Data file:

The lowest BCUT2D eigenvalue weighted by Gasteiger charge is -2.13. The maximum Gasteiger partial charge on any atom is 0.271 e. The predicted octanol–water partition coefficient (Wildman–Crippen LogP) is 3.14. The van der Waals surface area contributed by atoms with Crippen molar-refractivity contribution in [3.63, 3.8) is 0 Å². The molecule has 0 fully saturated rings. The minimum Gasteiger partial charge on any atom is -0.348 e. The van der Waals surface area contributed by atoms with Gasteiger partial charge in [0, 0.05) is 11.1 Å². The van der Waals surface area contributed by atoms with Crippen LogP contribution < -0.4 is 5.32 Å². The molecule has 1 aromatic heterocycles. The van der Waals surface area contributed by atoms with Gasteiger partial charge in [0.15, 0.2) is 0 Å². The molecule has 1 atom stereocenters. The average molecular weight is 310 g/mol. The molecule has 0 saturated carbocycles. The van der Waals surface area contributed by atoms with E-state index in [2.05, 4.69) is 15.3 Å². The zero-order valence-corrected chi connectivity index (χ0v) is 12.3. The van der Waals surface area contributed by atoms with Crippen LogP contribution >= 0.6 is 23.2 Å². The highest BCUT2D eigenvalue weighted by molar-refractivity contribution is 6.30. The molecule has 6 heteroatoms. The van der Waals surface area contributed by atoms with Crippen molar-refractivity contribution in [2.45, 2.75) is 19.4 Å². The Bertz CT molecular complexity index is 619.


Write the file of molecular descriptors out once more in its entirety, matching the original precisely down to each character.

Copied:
The lowest BCUT2D eigenvalue weighted by Gasteiger charge is -2.13. The maximum Gasteiger partial charge on any atom is 0.271 e. The predicted octanol–water partition coefficient (Wildman–Crippen LogP) is 3.14. The van der Waals surface area contributed by atoms with Crippen molar-refractivity contribution in [3.63, 3.8) is 0 Å². The molecule has 0 fully saturated rings. The minimum Gasteiger partial charge on any atom is -0.348 e. The van der Waals surface area contributed by atoms with Gasteiger partial charge in [0, 0.05) is 11.1 Å². The van der Waals surface area contributed by atoms with Crippen LogP contribution < -0.4 is 5.32 Å². The molecule has 1 aromatic heterocycles. The van der Waals surface area contributed by atoms with Gasteiger partial charge in [0.15, 0.2) is 0 Å². The molecule has 1 atom stereocenters. The average molecular weight is 310 g/mol. The molecule has 0 saturated carbocycles. The van der Waals surface area contributed by atoms with E-state index in [2.05, 4.69) is 15.3 Å². The zero-order valence-corrected chi connectivity index (χ0v) is 12.3. The van der Waals surface area contributed by atoms with Crippen LogP contribution >= 0.6 is 23.2 Å². The highest BCUT2D eigenvalue weighted by molar-refractivity contribution is 6.30. The molecule has 6 heteroatoms. The van der Waals surface area contributed by atoms with Crippen molar-refractivity contribution in [2.45, 2.75) is 19.4 Å². The Bertz CT molecular complexity index is 619.